The other day as I was walking in my local suburb with the dog child, I noticed that yet another house had been bulldozed to the ground to make way for yet another new build. But this was no ordinary house and certainly not a tumbledown. Well-maintained, it was an elegant and gracious Victorian-style home enclosed by a bluestone wall with a polished brass number plate. In fact, it was smart enough to have statues in the garden. Like Hans Christian Andersen’s Little Match Girl – albeit in a Southern Hemisphere setting – I used to peek through the fence, admiring the porch with the tiled floor, the wrap-around veranda and the ornate cornices on the roof. This is the kind of house I would buy if I won the Lottery, I told myself.
I was aghast seeing it demolished and furious at the waste of materials – those lovely long sash windows – and the senselessness of it. And this during the summer that Australia has been experiencing the worst bush fire season in its recorded history, with over 2000 homes destroyed. One the hand greedy developers and fickle homeowners and, on the other, individuals and families powerless to save their homes from being razed to the ground by ferocious fires.
Whatever your views about climate change and its impact on our environment, one thing is indisputable. The way we are living on planet Earth is not sustainable. We rape, pillage, plunder, pump out pesticides and plastic, spend, acquire, amass, throw away and then start over again. And we don’t learn from the past or heed the warnings. Think of Rachel Carson’s Silent Spring published in 1962, considered to be the book that kick-started the global grassroots environmental movement.
And I’ve just read – and very much enjoyed – John Steinbeck’s Travels with Charley: In Search of America. In 1960 Steinbeck set off in a truck converted to a camper van on an epic journey across America with his standard poodle, Charley, a colourful character in his own right. It’s a wonderful tale full of rich and lyrical observations of the natural world – especially the giant redwoods in southern Oregon, amusing anecdotes about the different states he passes through, and chats over coffee and whisky with a cast of quirky characters he meets on the way. But it’s also deeply reflective and the themes he raises are still relevant today.He laments the amount of waste (including wrecked and rusting cars) in American cities, and the amount of packaging used in every day life: “I do wonder whether there will come a time when we can no longer afford our wastefulness – chemical wastes in the rivers, metal wastes everywhere, and atomic wastes buried deep in the earth or sunk in the sea.” He talks of towns encroaching on villages and the countryside, supermarkets edging out ‘cracker-barrel’ stores. “The new American finds his challenge and his love in traffic-choked streets, skies nested in smog, choking with the acids of industry.” And he encounters political apathy – life seems to revolve more around baseball and hunting than discussions about the respective merits of Kennedy versus Nixon in an election year. Sound familiar?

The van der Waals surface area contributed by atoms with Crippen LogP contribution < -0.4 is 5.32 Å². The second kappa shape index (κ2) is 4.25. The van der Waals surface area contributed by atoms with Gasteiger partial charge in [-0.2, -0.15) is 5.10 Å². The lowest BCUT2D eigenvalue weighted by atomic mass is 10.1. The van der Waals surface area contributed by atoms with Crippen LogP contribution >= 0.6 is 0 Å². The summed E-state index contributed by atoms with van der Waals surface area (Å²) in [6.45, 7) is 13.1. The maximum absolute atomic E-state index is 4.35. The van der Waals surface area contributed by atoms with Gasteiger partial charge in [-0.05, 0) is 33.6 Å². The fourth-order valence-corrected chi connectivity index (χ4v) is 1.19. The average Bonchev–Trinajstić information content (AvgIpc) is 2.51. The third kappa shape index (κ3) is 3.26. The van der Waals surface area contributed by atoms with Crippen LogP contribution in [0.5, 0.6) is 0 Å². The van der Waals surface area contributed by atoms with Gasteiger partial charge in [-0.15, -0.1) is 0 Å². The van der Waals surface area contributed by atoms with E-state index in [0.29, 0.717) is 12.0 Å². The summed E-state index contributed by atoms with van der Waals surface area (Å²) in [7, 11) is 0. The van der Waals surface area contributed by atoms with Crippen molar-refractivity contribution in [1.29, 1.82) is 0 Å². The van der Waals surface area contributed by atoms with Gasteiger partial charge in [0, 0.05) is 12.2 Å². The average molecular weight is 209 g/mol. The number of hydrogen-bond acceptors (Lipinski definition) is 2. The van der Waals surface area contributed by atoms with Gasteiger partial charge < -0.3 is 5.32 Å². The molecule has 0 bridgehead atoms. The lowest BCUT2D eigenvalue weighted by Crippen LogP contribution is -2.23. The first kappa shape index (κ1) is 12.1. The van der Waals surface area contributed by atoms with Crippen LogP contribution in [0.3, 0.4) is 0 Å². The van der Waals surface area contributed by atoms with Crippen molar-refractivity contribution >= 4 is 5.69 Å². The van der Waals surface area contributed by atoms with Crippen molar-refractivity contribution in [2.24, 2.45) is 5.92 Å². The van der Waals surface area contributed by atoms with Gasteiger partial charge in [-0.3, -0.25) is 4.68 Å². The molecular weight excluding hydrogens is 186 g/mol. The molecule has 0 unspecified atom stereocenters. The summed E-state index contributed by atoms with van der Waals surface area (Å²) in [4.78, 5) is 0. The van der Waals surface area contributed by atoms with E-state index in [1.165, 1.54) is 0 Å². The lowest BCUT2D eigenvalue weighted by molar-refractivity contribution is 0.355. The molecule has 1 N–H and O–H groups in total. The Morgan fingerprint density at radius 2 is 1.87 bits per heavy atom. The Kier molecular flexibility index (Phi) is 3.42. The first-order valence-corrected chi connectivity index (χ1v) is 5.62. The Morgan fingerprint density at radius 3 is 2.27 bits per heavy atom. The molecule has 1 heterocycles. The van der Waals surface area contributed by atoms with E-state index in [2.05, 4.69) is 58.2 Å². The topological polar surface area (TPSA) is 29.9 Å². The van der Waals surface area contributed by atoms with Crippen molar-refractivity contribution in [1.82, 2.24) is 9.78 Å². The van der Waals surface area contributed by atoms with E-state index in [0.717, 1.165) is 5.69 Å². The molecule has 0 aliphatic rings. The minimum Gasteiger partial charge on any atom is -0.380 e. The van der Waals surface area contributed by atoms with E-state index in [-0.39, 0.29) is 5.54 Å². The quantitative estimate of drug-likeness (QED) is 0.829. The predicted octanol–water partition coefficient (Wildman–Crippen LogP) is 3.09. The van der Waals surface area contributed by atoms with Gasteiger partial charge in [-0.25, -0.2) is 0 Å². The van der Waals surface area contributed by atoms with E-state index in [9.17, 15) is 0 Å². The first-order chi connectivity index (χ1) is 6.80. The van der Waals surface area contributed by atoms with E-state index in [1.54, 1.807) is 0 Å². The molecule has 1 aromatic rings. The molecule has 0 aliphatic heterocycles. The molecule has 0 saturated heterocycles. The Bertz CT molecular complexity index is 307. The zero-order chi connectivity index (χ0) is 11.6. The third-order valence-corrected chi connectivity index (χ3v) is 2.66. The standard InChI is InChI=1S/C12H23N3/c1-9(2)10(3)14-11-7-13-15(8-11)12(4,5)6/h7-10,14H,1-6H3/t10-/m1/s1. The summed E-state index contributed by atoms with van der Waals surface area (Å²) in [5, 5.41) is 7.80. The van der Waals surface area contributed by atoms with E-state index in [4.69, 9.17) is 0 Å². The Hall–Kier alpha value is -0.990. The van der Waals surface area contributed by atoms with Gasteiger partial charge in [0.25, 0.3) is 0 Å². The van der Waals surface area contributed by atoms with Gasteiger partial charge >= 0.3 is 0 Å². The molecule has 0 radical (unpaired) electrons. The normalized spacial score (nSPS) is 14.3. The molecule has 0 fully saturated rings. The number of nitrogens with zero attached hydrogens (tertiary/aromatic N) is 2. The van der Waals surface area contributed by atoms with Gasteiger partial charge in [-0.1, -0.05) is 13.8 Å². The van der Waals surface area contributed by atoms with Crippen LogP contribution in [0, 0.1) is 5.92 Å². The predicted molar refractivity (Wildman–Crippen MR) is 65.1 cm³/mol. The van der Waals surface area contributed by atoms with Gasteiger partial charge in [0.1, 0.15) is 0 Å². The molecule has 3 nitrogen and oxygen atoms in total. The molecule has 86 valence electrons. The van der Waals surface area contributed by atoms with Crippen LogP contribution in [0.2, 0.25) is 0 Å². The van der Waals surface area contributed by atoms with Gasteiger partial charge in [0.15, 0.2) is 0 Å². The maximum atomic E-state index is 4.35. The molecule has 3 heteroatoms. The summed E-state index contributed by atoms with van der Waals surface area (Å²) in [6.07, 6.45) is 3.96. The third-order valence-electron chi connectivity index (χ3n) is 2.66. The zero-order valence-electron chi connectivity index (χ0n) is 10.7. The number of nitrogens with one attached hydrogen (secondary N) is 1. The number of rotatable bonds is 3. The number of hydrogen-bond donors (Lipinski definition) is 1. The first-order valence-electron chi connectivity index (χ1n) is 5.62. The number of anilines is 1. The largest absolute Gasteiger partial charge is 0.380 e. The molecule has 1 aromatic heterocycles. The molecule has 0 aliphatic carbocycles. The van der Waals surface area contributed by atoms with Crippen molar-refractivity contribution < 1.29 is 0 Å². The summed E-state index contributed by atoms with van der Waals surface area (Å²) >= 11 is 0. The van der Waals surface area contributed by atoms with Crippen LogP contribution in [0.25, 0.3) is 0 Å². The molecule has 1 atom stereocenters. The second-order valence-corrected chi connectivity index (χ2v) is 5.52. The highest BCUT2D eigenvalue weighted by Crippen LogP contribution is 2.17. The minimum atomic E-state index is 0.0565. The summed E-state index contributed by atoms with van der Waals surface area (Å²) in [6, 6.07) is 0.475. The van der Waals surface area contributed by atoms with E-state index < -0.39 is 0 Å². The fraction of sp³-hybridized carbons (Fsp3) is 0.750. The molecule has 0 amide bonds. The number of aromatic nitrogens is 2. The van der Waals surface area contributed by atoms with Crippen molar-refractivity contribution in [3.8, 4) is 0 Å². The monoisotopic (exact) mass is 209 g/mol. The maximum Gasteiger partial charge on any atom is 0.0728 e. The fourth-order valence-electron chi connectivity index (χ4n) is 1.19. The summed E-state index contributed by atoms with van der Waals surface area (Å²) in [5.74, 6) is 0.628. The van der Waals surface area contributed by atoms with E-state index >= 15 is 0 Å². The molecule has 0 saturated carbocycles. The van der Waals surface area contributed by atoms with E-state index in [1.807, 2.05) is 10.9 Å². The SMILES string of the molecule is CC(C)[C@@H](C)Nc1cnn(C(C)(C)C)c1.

Steinbeck died in 1968, just eight years after writing this book, at the age of 66. I wonder what he would have made of the digital era. I suspect he might not have been much of a fan. “No region can hold out for long against the highway, the high-tension line and the national television.” And he rails against trailer homes, a tax efficient form of property ownership with an inbuilt form of one-upmanship as owners constantly upgrade to a better model. Overall, he comes away disenchanted.
“We have in the past been forced into reluctant change by weather, calamity, and plague. Now the pressure comes from our biologic success as a species. We have overcome all enemies but ourselves.”
How prescient, and how uncomfortable, especially given the recent outbreak of Coronavirus. Let’s face it, humans are the problem. Planet Earth can do without us, and most likely will cast us aside – as insignificant specks of dust – unless we learn to live in harmony with the ecosystems that support all life, giving us clean soils, air and water.
Rather than getting depressed and defeated, however, it’s vital that we use the current level of global discontent to campaign and advocate for change to policies and practices that reduce emissions and promote sustainability. And as we do that, let’s not lose sight of the many positive initiatives being undertaken by changemakers, entrepreneurs, inventors and scientists to tackle social and environmental challenges. It’s not all bad: just this week I read that one of Britain’s largest builders, Bovis Homes, is incorporating “hedgehog highways’ into existing and future housing – hedgehogs walk more than a mile each night foraging for food, but numbers have dropped significantly due to habitat loss and pesticide use. A nice win for biodiversity!
3 thoughts on “What is the use of a house if you haven’t got a tolerable planet to put it on?” (Henry David Thoreau)”
nicely put. Troubling that Steinbeck had such contemporary views on waste back then. What would he think now. And there are so many more of us now. When Steinbeck was born there were only 1.6 bn of us.. When I was born there were 3 bn. Now 7.8 bn (though the rate of growth is trending down from its peak in 1967). Enough fun facts. How are you doing? I hope life is being kind to you. Are you still soulsonging?
Let me know if you are free to catch up sometime. Maybe you could come and visit us in our new apartment (trying to live sustainable with smaller footprint!).
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Scary population stats, Simon!! I would love to catch up soon. I left Soulsong in about 2013/14!! Be great to visit you and Christine or do a walk with Bertie perhaps. It’s been a while – so lovely to hear from you. Love, C
And thanks for reading!! 🙂